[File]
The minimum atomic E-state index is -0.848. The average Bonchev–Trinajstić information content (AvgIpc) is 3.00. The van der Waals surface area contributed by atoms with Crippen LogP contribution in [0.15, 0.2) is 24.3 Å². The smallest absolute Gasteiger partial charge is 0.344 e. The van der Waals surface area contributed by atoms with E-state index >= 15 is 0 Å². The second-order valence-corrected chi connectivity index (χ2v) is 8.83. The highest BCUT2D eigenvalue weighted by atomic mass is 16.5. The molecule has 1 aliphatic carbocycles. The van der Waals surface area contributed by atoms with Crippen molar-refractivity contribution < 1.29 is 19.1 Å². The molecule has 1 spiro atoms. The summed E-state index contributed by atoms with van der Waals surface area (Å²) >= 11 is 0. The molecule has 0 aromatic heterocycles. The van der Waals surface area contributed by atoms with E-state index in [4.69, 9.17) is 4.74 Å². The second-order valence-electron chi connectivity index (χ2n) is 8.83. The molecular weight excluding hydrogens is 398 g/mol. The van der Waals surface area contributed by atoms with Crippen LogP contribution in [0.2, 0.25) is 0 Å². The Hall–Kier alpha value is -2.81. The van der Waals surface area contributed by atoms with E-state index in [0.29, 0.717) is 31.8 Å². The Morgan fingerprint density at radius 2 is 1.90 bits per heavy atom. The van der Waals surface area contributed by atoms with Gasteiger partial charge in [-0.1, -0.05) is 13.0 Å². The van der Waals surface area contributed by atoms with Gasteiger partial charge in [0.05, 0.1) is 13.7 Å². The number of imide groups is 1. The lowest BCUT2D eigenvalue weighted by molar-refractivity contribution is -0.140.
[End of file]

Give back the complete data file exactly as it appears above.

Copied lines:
The minimum atomic E-state index is -0.848. The average Bonchev–Trinajstić information content (AvgIpc) is 3.00. The van der Waals surface area contributed by atoms with Crippen LogP contribution in [0.15, 0.2) is 24.3 Å². The smallest absolute Gasteiger partial charge is 0.344 e. The van der Waals surface area contributed by atoms with E-state index >= 15 is 0 Å². The second-order valence-corrected chi connectivity index (χ2v) is 8.83. The highest BCUT2D eigenvalue weighted by atomic mass is 16.5. The molecule has 1 aliphatic carbocycles. The van der Waals surface area contributed by atoms with Crippen molar-refractivity contribution < 1.29 is 19.1 Å². The molecule has 1 spiro atoms. The summed E-state index contributed by atoms with van der Waals surface area (Å²) >= 11 is 0. The molecule has 0 aromatic heterocycles. The van der Waals surface area contributed by atoms with E-state index in [4.69, 9.17) is 4.74 Å². The second-order valence-electron chi connectivity index (χ2n) is 8.83. The molecular weight excluding hydrogens is 398 g/mol. The van der Waals surface area contributed by atoms with Crippen LogP contribution in [0.2, 0.25) is 0 Å². The Hall–Kier alpha value is -2.81. The van der Waals surface area contributed by atoms with E-state index in [0.29, 0.717) is 31.8 Å². The Morgan fingerprint density at radius 2 is 1.90 bits per heavy atom. The van der Waals surface area contributed by atoms with Gasteiger partial charge in [-0.1, -0.05) is 13.0 Å². The van der Waals surface area contributed by atoms with Gasteiger partial charge in [0.05, 0.1) is 13.7 Å². The number of imide groups is 1. The lowest BCUT2D eigenvalue weighted by molar-refractivity contribution is -0.140.